Horsemen oppose Lasix rule changes

February 14, 1991|By Marty McGee

Proposed Lasix rule changes for Maryland thoroughbreds came under fire at the monthly meeting of the Maryland Racing Commission yesterday.

The commission, meeting at the Timonium Fairgrounds, heard opposition from the Maryland Thoroughbred Horsemen's Association and several veterinarians.

After hearing discussion, the commission requested its medication committee -- made up of members of various sectors of the industry -- to reconvene for possible revisions to the proposals. The commission may consider action next month.

The MTHA is opposed to several proposals that would alter the ways in which Lasix is administered. Lasix, a diuretic, is believed helpful in the prevention of internal bleeding in horses. The group is not opposed to two other proposals, the most significant of which would allow 2-year-olds to receive Lasix.

The proposals originated last year after racing officials from four mid-Atlantic states -- Pennsylvania, New Jersey, Delaware and Maryland -- agreed on an attempt at uniform rules, largely to alleviate confusion among horsemen and the public.

Alan Foreman, MTHA counsel, said the group had decided that "if it ain't broke, don't fix it," and said the consensus of veterinarians throughout the country is that Maryland Lasix rules may be the nation's best.

Veterinarian James Stewart cited reasons for opposing the changes, then blasted the motivation behind them. He said Maryland had been "cajoled and brow-beaten to fall in line" with other states where racing is "on the way down and in trouble."

Said Foreman: "Regulating for the sake of regulating, uniformity for the sake of uniformity, is not necessarily in the best interests of Maryland horsemen nor the best interests of the public."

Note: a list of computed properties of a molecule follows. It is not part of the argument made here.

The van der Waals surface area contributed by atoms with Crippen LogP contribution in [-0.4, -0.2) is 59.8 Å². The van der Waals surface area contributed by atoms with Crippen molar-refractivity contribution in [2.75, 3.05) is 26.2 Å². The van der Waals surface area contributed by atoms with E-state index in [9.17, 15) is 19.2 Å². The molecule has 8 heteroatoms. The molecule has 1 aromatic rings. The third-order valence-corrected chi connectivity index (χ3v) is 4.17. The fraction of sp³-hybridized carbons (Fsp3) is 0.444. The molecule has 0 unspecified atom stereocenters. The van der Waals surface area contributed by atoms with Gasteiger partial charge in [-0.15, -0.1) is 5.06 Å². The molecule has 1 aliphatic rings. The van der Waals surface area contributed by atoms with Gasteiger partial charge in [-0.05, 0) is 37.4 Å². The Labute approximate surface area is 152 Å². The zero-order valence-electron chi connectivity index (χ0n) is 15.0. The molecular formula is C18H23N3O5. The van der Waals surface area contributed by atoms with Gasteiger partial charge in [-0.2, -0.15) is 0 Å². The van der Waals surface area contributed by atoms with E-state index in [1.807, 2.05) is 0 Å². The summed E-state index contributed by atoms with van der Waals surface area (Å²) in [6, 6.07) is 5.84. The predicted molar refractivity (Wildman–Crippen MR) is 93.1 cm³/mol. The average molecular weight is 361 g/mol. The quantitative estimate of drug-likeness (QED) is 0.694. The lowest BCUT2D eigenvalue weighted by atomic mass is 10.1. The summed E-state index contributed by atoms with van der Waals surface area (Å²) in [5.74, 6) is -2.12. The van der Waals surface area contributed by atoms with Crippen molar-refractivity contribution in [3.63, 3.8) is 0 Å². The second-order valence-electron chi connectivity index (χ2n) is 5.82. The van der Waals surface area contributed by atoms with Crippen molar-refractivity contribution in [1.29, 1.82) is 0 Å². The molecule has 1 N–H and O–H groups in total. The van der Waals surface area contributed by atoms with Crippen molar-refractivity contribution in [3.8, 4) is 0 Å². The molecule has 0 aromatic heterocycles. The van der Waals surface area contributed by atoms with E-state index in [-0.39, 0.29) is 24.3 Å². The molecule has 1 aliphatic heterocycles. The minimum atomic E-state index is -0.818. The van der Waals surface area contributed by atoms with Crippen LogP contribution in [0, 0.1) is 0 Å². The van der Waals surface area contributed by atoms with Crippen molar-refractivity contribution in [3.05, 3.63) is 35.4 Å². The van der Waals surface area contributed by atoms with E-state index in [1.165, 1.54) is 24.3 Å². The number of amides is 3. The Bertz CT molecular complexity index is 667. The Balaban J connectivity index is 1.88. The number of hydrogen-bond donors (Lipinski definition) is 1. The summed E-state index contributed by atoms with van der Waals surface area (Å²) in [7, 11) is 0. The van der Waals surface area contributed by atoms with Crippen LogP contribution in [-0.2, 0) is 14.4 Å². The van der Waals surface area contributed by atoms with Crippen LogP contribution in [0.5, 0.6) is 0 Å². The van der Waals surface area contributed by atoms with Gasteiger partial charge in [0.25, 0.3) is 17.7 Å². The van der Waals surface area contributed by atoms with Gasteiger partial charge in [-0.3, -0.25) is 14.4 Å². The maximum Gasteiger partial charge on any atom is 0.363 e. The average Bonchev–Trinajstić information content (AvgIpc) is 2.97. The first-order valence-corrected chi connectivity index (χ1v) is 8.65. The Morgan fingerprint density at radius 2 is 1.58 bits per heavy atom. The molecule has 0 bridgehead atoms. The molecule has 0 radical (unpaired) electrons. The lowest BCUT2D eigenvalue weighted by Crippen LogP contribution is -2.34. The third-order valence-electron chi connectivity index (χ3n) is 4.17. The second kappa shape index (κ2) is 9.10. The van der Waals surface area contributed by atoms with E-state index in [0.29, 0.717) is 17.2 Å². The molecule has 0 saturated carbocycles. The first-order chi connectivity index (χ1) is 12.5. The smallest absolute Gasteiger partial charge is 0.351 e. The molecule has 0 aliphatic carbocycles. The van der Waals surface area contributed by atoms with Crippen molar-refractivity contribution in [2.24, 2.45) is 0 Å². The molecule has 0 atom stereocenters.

Dr. Ernest Colvin, commission chairman, said the proposals did not mean Maryland was bowing to other states but were only a preliminary step in attempting to compromise.

In other commission matters, the following were approved:

* Twelve-race programs on weekends for the balance of the meeting at Laurel Race Course, which ends March 12. Rules would otherwise permit only 11 live races and a simulcast, but the approval permits all 12 races to be live.

* A five-day-a-week schedule for the Pimlico Race Course meeting March 14-July 3. Exceptions: April, when the track will run six days with Wednesday the only dark day; and two Mondays in May -- the 6th and 27th -- when the track will be open. Otherwise, Mondays and Wednesdays will be dark.

* A request from Fair Hill Race Course to move one of its fall dates from Sept. 28 to Labor Day, Sept. 2.

Baltimore Sun Articles
|
|
|
Please note the green-lined linked article text has been applied commercially without any involvement from our newsroom editors, reporters or any other editorial staff.